This collection includes papers, posters, and discussion notes from the inaugural Mid-Atlantic Regional Conference for Off-Site Storage (MARCOSS), held April 10, 2018 at the University of Maryland Libraries. Traditional library concerns like access, preservation, systems, and collections are different in off-site storage than at the circulating libraries they support. MARCOSS gives participants the opportunity to develop a network among off-site storage library professionals in the mid-Atlantic region and learn about the work their colleagues do at their off-site storage facilities. Session topics include: preservation, shelving and inventory methods, technical systems for error reduction, integrating special collections in storage facilities, staff safety, and more.
Finding misshelved items can be next to impossible. After moving items into our offsite facility we soon discovered that we were getting requests for items that were on shelves we weren’t using. As time went on we realized that there were 2500+ missing items in our collection. Working with our database administrator we created a way of looking for these lost items by searching for gaps in our collection. Using this method we were able to locate a little over 1100 missing items in two months.
Keynote presentation for MARCOSS 2018, framing key issues and potential opportunities for libraries to leverage their investment in preservation storage facilities into a larger program of support for user services and collaboration.
The goal of this round table discussion is to share ideas and experiences with different shelving techniques. By drawing on the experiences of people from many different institutions and storage facilities, participants can hear about practices that were put into place, and how these may have evolved to better store different materials. Questions will revolve around how needs for the majority of the collection has expanded or changed. This will include location naming conventions in item records; environmental storage (including cool or cold storage); unique materials storage containers and strategies (oversize items, archival boxes, picture hanging storage, microfilm/microfiche cabinets); and rarity or security needs of specific collection materials. In our conversation, it is my hope that we can share our various successes and why they worked, as well as problems we encountered and their solutions so that others may not make the same mistakes. This will create a welcoming space for people to reflect on their own work in off-site storage facilities and to take others’ experiences to assist as they problem solve any projects or complications in the future.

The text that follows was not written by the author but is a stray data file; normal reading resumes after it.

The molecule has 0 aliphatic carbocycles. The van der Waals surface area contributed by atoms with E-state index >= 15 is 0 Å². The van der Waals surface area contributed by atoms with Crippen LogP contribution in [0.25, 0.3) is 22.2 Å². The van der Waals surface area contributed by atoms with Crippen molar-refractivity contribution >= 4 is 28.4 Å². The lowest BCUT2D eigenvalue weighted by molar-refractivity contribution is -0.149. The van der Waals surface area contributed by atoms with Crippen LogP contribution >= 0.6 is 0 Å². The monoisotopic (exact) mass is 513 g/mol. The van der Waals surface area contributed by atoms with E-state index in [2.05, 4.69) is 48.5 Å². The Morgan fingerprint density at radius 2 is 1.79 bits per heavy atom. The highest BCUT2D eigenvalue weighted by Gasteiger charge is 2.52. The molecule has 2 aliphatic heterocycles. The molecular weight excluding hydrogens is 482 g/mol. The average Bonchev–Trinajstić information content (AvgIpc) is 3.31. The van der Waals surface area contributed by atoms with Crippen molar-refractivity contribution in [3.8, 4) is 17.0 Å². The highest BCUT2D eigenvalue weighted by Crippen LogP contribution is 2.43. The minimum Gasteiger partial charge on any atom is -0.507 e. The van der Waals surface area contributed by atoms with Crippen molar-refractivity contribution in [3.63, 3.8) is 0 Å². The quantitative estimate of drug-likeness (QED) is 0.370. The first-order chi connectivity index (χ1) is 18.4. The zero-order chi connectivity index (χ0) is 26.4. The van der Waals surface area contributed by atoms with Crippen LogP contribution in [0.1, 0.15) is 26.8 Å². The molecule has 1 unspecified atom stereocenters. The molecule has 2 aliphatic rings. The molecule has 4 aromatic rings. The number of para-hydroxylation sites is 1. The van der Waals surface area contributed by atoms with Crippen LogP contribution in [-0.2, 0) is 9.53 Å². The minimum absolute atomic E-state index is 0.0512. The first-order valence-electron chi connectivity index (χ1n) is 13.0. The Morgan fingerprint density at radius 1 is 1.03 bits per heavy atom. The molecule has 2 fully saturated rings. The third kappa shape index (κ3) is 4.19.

How can library storage centers be better planned in response to the site, potential for future expansion, and module capacity? KSS Architects worked collaboratively to design the Library Service Center of Emory and Georgia Tech, responding to a graded site, poor soil conditions, and institutional needs for future expansion via a planning approach that manifested in a creative and practical facility design. By rethinking the Harvard model and adapting a cutting-edge “uber module” to center the design on the processing, all while meeting Factory Mutual standards, the Library Service Center design achieves a model for flexible storage that preserves assets while maximizing investments.
Although libraries have been storing materials off-site for decades, archives have only recently begun to send collections off-site. This has major implications for the systems and workflows we use to manage and retrieve materials. At the University of Maryland (UMD) Libraries, we use a combination of systems to make materials accessible at our off-site storage facility. For example, we use Aeon to manage researcher accounts and requests. We are currently split between two management systems as we upgrade from a homegrown Microsoft Access database to ArchivesSpace, which will also be our discoverability system for the public. Additionally, we have print materials that are discoverable via UMD's online library catalog. These systems would ideally integrate in order for patrons and staff alike to have a seamless experience when requesting and managing off-site collections. Our situation is not unique. During this roundtable, participants will discuss the systems they use to manage their archival and special collections materials, as well as the systems-related challenges they face as they move collections off-site. Participants will discuss and brainstorm possible solutions and workarounds for integration and enhanced access.